Get Ready for Pay per Tweet | Adweek
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Get Ready for Pay per Tweet

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NEW YORK The company behind the controversial marketing program that pays bloggers to write about products is preparing to move into Twitter.
 
Izea, formerly called Pay Per Post, is readying a Twitter ad platform called Sponsored Tweets that will offer Twitter users the option of sending their followers messages about brands and products. Twitterers will get paid based either on the number of clicks they receive or on a flat fee per Tweet.

Users will set their rates and Izea advertisers will select participants for their campaigns. Sponsored Tweets is set to launch in about a month, according to Ted Murphy, Izea's CEO.
 
The program is a natural extension of the company's effort to find new ways for advertisers to connect with customers, he said. Izea has run "sponsored conversations" for many brands, including a recent campaign for Sea World and another for Kmart. In those instances, Izea advertisers pay for bloggers to create content about a product or service.
 
Izea is not without its critics, which assert that the company's paid bloggers often do a poor job of disclosure. Julia Allison, an Internet celebrity of sorts, was heavily criticized for posting about Sea World without disclosing that her coverage was part of an Izea program. She subsequently updated her post to reflect that connection. The Federal Trade Commission recently set new guidelines for bloggers who endorse products for payment.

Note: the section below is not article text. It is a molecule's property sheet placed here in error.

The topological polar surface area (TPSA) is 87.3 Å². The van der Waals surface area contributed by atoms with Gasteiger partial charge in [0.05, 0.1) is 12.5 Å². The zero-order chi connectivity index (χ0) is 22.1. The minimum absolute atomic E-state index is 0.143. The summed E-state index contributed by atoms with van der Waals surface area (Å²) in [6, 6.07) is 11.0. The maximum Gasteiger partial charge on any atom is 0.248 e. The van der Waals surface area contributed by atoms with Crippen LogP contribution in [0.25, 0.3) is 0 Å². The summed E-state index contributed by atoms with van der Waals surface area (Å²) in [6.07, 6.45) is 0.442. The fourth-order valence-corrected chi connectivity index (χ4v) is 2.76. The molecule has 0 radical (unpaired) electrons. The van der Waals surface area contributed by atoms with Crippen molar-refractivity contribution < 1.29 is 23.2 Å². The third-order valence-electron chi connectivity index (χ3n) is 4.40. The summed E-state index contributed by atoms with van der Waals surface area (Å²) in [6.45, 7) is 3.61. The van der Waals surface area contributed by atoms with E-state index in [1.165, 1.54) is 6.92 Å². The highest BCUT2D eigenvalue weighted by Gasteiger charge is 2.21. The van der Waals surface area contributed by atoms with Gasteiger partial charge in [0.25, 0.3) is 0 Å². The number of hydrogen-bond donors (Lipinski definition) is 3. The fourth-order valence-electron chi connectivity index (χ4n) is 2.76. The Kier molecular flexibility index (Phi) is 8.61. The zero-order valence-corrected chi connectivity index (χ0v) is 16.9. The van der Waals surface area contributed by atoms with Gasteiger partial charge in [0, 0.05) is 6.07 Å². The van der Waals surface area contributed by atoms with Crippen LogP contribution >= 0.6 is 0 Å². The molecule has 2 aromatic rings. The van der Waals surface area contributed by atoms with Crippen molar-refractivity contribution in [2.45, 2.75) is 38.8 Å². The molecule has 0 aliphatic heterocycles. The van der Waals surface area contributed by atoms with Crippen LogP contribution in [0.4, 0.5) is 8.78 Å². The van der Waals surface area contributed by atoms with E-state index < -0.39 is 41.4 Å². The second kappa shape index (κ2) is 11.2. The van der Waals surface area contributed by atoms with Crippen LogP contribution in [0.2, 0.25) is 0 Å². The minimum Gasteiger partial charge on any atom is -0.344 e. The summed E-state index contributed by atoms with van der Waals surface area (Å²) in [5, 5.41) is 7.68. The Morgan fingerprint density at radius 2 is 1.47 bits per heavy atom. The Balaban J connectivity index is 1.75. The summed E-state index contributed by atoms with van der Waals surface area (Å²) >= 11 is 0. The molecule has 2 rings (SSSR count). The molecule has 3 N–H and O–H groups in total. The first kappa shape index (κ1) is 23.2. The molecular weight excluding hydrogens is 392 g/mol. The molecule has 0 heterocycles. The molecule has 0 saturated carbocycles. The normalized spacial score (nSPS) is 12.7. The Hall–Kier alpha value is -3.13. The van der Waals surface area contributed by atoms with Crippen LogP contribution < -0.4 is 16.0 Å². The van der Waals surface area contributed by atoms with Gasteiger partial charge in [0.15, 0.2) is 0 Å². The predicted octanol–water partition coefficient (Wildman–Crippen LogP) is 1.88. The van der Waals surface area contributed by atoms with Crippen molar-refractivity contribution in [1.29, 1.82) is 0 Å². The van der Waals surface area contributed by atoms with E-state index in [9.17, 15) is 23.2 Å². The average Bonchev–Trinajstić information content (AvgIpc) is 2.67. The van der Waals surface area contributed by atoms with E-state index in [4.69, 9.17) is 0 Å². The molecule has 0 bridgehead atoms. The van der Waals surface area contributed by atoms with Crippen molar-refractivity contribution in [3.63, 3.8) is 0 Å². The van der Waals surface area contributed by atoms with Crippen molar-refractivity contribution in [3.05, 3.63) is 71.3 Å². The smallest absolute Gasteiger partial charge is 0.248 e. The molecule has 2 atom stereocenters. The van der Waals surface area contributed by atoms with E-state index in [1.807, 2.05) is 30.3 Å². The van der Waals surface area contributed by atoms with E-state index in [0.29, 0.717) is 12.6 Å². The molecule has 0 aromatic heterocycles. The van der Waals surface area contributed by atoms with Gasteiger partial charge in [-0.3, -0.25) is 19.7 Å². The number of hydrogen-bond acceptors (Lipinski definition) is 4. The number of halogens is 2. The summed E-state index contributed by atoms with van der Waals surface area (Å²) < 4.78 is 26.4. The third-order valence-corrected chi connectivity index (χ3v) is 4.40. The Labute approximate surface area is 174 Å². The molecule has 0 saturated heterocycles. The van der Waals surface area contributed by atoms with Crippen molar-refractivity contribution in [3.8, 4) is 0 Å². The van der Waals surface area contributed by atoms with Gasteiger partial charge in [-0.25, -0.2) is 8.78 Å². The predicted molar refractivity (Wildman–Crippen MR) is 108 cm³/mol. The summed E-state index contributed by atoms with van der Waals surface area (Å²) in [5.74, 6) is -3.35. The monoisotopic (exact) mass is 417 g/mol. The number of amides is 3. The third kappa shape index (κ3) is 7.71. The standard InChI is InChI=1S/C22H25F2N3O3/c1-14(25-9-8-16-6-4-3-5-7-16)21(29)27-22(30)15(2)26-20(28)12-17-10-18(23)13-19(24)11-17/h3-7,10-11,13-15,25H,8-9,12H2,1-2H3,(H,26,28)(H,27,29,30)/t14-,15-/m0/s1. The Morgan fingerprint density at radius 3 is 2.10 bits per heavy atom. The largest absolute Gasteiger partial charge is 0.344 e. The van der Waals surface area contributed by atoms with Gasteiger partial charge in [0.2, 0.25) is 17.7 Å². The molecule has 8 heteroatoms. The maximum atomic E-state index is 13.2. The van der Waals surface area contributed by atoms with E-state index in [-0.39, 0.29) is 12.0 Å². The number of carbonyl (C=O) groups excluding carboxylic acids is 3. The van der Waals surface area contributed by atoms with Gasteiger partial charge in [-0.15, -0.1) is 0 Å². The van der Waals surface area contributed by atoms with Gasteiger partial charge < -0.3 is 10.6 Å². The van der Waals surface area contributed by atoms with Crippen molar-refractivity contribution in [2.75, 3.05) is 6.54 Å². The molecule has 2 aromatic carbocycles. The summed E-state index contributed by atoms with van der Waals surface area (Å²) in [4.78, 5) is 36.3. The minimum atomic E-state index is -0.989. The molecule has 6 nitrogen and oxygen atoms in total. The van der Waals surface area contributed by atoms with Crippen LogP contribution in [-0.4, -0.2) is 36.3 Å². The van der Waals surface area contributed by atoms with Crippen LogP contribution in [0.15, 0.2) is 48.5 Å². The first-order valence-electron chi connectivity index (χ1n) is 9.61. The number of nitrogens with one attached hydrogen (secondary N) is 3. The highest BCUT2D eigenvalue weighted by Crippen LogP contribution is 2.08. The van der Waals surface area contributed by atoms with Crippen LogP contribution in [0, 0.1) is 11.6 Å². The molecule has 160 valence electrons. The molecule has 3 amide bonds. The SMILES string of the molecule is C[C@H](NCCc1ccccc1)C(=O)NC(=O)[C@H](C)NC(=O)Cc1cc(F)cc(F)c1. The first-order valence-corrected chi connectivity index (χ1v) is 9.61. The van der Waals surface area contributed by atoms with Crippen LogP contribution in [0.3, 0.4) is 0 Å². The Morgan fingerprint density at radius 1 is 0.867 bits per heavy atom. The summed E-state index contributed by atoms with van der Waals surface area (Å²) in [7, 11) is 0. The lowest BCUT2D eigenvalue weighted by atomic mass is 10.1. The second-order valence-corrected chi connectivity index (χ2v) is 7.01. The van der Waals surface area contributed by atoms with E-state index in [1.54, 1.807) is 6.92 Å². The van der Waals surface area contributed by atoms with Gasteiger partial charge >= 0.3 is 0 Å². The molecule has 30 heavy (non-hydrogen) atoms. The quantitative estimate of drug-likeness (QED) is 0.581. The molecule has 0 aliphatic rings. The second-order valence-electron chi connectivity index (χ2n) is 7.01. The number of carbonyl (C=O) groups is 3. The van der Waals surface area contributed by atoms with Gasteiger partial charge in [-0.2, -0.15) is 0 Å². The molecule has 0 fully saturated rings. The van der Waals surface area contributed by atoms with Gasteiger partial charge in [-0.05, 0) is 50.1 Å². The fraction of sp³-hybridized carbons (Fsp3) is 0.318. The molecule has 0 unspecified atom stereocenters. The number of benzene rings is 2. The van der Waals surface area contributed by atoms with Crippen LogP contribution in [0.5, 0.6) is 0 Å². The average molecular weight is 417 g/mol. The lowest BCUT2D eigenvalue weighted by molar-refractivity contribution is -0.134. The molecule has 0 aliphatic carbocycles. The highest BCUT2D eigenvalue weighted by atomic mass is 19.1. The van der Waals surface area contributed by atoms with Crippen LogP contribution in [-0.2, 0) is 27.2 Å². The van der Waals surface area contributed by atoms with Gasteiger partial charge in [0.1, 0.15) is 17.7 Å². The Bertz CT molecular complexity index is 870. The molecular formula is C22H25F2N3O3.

Murphy said the company is a lightning rod because it pioneered the space -- and made mistakes along the way. As Pay Per Post, it had hazy disclosure rules. It has since tightened its standards, he said, and insists on full disclosure and audits bloggers for compliance.
 
"Our standards are higher than any word-of-mouth agency out there," Murphy said.
 
While Izea's programs with notable bloggers like Julia Allison and Chris Brogan have generated attention, the company's focus remains on small-time bloggers with audiences of only a few hundred readers per month, Murphy said. That makes Twitter an ideal venue, particularly with its built-in viral appeal. Izea plans to expand into other social media platforms like YouTube.
 
Izea has already run a handful of Twitter advertising campaigns. Blockbuster is currently offering bloggers 68 cents per click in a promotion for its online movie service.

Those posts carry a #spon hash-tag in the messages. Izea plans to use the same system for campaigns run through Sponsored Tweets.
 
Izea is not the only company trying to build an ad network through Twitter. Magpie also offers users money to post messages to the microblogging service. Unlike Magpie, Izea is not asking users to post set messages, instead giving them freedom to promote in their own style.
 
The clear risk is that users will be turned off by ad messages entering their stream of updates. Murphy sees the network mostly self-policing that potential downside, because users will hold back on promoting products and services if doing so alienates their followers.

There is still a risk, he said, of too many sponsored messages: "The question is going to be how do you meter it to make sure it doesn't get crazy."

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